25/06/2014 12:04 BST | Updated 25/08/2014 06:59 BST

Brazil Shows Its True Colours

Poverty. Despair. Violence. Protests. In the build-up to the World Cup, you would have been forgiven for thinking that the tournament was taking place in the midst of a war-torn country. Television reports, newspaper columns and online articles all focused on the troubles in Brazil: the struggles of the poor, the dissent of disaffected locals because of all the money they believed could have been spent elsewhere and the somewhat relaxed approach of workers towards preparations.

Those stories, however, have been rather sparse over the past couple of weeks as the quality of football on show and the cocktail of noise and colour have grasped attention. Focus has shifted from the downbeat outlook of those in favelas to the overwhelming sense of joy that is manifest everywhere. Thankfully, the tournament so far has reinforced the belief that away from the clichés, Brazil is an incredible, inspiring and fascinating country.

I was fortunate enough to spend a few months working there two years ago and although I sadly couldn't return for the World Cup, my experience left an indelible impression. Far removed from the oft-repeated horror stories of favela battles, disgruntled residents and violent demonstrations, the lingering sentiment was one of immense warmth. Yes, there are areas where poverty is inescapable, where there is anger and resentment towards officialdom and places tourists are best served avoiding, but without wishing to trivialise those issues, they are by no means exclusive to Brazil.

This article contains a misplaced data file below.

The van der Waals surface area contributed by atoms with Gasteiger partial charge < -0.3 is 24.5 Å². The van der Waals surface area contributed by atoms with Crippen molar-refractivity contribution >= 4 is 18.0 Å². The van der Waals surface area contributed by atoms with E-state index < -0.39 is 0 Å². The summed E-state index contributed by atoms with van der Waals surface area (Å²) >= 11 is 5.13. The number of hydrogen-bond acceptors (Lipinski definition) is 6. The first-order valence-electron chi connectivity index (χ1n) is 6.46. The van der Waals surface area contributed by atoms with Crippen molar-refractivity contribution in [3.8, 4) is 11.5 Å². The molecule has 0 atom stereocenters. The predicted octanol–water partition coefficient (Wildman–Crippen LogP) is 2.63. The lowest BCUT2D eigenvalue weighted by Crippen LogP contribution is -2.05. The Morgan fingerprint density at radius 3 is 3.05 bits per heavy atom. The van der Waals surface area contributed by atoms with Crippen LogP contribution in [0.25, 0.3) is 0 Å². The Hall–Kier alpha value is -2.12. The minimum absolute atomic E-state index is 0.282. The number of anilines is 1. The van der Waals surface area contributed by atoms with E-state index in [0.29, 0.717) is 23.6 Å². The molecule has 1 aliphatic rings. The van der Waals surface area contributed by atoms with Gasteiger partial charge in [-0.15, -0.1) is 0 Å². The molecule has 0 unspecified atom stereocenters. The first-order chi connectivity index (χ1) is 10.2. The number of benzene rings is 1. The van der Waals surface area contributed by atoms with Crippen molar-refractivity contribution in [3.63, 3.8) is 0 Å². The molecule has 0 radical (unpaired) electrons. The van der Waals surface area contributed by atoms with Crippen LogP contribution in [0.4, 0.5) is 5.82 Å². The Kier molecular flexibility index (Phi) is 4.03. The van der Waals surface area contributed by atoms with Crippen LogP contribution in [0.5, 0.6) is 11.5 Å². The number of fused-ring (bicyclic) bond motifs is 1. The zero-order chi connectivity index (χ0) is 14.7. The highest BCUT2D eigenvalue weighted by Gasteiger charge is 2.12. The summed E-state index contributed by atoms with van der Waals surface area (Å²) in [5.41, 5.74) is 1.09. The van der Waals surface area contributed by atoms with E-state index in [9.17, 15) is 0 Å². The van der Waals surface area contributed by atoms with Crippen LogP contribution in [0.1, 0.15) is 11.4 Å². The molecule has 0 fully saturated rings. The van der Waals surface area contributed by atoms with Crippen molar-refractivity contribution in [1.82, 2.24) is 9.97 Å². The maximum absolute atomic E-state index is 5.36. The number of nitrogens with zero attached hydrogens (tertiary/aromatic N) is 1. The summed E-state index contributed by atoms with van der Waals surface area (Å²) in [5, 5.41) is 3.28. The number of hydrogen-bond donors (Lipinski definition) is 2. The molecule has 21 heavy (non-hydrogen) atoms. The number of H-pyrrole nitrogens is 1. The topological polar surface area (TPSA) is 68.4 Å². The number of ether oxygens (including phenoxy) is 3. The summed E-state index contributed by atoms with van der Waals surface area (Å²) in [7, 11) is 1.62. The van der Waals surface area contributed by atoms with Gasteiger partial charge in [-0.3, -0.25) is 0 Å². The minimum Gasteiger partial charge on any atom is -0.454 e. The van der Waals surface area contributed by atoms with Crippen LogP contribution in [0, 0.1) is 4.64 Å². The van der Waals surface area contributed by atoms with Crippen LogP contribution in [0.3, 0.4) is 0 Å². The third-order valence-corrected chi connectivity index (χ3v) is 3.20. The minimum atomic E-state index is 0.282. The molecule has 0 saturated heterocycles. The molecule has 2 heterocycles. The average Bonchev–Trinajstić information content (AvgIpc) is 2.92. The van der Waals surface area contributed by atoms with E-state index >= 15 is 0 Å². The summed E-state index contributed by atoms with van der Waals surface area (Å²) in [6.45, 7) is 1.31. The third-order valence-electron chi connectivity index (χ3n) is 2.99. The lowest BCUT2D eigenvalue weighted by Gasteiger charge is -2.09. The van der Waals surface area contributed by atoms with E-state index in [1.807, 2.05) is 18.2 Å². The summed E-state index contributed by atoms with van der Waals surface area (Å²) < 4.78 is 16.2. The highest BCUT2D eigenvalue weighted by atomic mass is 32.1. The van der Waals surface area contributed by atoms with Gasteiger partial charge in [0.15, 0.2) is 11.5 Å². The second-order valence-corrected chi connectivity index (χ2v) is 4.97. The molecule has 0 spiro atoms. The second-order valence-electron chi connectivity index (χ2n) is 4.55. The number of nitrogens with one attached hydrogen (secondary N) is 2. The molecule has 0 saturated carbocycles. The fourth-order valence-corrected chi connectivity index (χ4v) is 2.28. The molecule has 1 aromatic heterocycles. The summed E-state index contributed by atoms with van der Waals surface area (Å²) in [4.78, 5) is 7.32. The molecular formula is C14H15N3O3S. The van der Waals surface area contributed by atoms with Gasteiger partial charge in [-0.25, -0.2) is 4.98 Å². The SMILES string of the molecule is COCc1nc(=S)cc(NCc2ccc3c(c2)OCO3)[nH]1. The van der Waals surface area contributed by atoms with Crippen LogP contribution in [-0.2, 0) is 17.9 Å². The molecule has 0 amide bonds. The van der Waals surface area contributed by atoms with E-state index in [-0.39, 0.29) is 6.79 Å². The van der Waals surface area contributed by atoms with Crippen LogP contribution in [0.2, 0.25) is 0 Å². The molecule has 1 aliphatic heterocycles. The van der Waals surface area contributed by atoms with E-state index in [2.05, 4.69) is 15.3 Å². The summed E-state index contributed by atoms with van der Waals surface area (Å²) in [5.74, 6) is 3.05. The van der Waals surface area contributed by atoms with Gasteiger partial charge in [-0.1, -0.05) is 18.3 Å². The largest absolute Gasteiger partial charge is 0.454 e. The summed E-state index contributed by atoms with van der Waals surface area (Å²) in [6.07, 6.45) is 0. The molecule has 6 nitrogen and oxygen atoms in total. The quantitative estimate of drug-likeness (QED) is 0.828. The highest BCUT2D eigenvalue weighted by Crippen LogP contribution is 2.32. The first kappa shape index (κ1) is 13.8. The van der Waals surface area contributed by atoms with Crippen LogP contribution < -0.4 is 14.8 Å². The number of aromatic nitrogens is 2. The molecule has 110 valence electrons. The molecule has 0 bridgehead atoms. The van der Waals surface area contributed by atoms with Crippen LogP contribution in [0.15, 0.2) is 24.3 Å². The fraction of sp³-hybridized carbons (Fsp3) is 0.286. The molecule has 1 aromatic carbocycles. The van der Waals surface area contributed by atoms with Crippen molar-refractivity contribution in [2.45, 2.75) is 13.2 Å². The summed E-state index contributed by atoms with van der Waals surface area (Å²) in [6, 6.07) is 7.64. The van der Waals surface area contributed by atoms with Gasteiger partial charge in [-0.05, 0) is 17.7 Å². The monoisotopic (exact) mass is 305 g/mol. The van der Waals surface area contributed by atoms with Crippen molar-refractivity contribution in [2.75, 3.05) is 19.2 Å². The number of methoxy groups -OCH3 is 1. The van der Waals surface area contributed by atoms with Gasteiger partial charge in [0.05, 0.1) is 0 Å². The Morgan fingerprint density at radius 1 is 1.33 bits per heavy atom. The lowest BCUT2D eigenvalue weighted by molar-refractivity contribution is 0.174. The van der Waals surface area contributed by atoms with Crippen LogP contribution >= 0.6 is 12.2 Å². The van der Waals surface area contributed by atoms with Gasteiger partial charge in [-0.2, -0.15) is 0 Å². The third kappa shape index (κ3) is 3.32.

Delving beyond the headlines, what struck me was the sincerity of the friendliness and openness of the people. From those portrayed by stereotypes as dejected and disenchanted, I encountered affability and genuine kindness. Both from people who lived in favelas and from those who supposedly looked down on them with disdain, I experienced a caring attitude that was in direct contrast to the cold-hearted media cynicism. It is, indeed, a country of contradictions, a place where those who have plenty and those who have little mix in close proximity, but the overarching sentiment from all sides was one of welcoming pride.

Pictures and videos from the country may only offer a snapshot into World Cup life, but the joy is clear to see. In the stadiums and on the beaches, the vivid colours, the incessant noise and the hub of activity are striking. A quick glance at the country reveals a festival of excitement, of fans, separated yet together, enjoying themselves, enjoying the experience. The philosophy of Brazilian cheerfulness is infectious.

Away from the obvious tourist attractions - the remarkably imposing Christ the Redeemer, the picture-perfect Copacabana beach and the enormity and elegance of Parque Ibirapuera in São Paulo, to name but three - it is this admirable attitude, one of determination to enjoy life and of encouraging others to do the same which will stay with me. As the World Cup has progressed, gone are the fear-inducing headlines and stories designed to create panic. Those who have opened their minds to Brazil's enticing culture are currently experiencing a tournament that oozes positivity and fun. Long may it continue.